2017 Mercedes-Benz AMG C 43 Sedan, Coupe and Cabriolet Review

by Autobytel Staff
June 13, 2017
4 min. Reading Time
2017 Merecedes Benz AMG C43 LineUp 003 ・  Photo by Mercedes-Benz

2017 Merecedes Benz AMG C43 LineUp 003 ・ Photo by Mercedes-Benz

Mercedes-AMG is currently boasting envious growth, moving more than 23,000 units last year — that’s 33.3% more than in 2015. To continue this sales trend, and to create an offering between base Mercedes-Benz cars and the much-more costly V8-powered AMGs, Mercedes-AMG is introducing a new entry-level engine into its lineup: a 3.0-liter twin-turbocharged V-6. Unlike all previous vehicles with an AMG badge on its trunk, this “43” engine is not hand built by lab coat-wearing geniuses at AMG’s headquarters in Affalterbach. Instead, it is a mass-produced engine tweaked and modified by AMG. While some enthusiasts will moan, it is best to see how these powerplants perform before pre-judging their ability to represent the beloved brand.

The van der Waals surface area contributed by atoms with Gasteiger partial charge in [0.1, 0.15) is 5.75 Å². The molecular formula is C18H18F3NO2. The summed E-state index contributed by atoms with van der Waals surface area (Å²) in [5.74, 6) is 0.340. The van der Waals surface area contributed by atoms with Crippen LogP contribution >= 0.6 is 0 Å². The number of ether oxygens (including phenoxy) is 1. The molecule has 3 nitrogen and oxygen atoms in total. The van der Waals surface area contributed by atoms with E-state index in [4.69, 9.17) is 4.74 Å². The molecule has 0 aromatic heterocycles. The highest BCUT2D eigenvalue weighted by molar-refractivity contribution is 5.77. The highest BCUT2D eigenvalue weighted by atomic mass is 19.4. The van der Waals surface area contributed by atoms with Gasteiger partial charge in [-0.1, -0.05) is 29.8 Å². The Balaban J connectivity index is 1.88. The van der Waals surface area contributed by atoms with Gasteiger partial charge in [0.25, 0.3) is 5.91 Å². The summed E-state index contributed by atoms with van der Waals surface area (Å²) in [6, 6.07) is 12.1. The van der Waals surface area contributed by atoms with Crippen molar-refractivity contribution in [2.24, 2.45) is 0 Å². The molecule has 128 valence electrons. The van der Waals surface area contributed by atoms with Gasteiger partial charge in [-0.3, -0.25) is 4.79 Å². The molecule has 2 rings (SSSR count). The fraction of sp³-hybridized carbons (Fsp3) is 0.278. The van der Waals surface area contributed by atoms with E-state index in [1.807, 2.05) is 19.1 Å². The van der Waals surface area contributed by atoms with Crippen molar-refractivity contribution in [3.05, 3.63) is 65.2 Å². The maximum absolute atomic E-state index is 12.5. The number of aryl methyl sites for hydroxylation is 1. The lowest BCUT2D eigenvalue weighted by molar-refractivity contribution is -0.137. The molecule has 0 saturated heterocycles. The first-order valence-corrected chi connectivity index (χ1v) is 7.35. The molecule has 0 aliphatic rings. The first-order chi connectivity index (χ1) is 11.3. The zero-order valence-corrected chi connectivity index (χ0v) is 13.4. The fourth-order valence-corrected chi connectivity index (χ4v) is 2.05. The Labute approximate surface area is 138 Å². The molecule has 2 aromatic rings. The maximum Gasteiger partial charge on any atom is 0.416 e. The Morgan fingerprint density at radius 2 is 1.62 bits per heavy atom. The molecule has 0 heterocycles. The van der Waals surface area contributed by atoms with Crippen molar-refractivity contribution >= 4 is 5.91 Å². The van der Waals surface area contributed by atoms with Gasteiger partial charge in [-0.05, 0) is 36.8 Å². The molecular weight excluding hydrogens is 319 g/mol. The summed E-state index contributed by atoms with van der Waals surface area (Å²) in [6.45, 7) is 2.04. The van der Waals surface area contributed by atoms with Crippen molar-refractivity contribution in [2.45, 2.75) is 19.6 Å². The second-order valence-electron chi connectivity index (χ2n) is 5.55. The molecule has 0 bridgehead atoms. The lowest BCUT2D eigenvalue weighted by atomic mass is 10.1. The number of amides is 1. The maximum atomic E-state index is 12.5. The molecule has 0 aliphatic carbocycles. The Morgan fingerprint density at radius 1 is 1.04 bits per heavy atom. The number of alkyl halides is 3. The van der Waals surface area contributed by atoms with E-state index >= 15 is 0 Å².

This engine will be inserted into a wide swathe of the AMG line-up (for now, 9 vehicles): from the nimble footed SLC roadster to the stout midsize GLE SUV. That’s a big range in weight and functionality, so how the 43 engine behaves in each vehicle will differ. To experience the full 43 range, Mercedes-AMG invited us to a house in Point Dume, where the sweeping Pacific Coast Highway and famous twisting canyons of Malibu would offer ideal opportunities to test each vehicle’s strengths and weaknesses. We decided to focus on the C-Class of vehicles (Sedan, Coupe and Cabriolet) to see how the V6 powerplant performed in each.


Besides the V-6, all three C43s — Sedan, Coupe and Cabriolet — share several critical components: the 9-speed double-clutch transmission, AMG Ride Control 3-way adjustable suspension and braking setup. All standard. This obviously means that beyond uniformity in cabin layout, luxury accouterments and wheelbase, dynamically speaking the cars are similar. They also all share the same excellent 590-Watt, 13-speaker Burmeister soundsystem — and each include the beautiful perforated stainless steel speaker grilles.

 Photo by Mercedes-Benz

Photo by Mercedes-Benz